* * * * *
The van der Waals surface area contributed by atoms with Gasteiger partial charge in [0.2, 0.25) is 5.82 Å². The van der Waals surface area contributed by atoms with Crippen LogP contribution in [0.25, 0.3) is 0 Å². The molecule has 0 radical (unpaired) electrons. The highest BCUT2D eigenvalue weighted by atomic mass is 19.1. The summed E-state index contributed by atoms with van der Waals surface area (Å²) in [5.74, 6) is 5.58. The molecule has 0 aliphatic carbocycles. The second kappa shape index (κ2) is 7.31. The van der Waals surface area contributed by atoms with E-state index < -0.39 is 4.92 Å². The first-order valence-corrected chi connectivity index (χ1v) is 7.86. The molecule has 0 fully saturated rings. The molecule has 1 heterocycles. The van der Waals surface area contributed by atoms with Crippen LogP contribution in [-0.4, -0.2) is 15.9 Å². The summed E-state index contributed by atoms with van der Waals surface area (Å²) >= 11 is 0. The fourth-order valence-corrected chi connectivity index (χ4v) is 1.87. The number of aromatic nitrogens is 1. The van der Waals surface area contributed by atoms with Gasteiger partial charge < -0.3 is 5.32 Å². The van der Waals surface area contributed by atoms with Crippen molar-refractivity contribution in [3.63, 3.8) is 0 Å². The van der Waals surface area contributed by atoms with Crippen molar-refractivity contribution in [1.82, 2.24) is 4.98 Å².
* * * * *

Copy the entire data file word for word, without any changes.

The van der Waals surface area contributed by atoms with Gasteiger partial charge in [0.2, 0.25) is 5.82 Å². The van der Waals surface area contributed by atoms with Crippen LogP contribution in [0.25, 0.3) is 0 Å². The molecule has 0 radical (unpaired) electrons. The highest BCUT2D eigenvalue weighted by atomic mass is 19.1. The summed E-state index contributed by atoms with van der Waals surface area (Å²) in [5.74, 6) is 5.58. The molecule has 0 aliphatic carbocycles. The second kappa shape index (κ2) is 7.31. The van der Waals surface area contributed by atoms with E-state index < -0.39 is 4.92 Å². The first-order valence-corrected chi connectivity index (χ1v) is 7.86. The molecule has 0 fully saturated rings. The molecule has 1 heterocycles. The van der Waals surface area contributed by atoms with Crippen LogP contribution in [-0.4, -0.2) is 15.9 Å². The summed E-state index contributed by atoms with van der Waals surface area (Å²) >= 11 is 0. The fourth-order valence-corrected chi connectivity index (χ4v) is 1.87. The number of aromatic nitrogens is 1. The van der Waals surface area contributed by atoms with Gasteiger partial charge < -0.3 is 5.32 Å². The van der Waals surface area contributed by atoms with Crippen molar-refractivity contribution in [3.63, 3.8) is 0 Å². The van der Waals surface area contributed by atoms with Crippen molar-refractivity contribution in [1.82, 2.24) is 4.98 Å².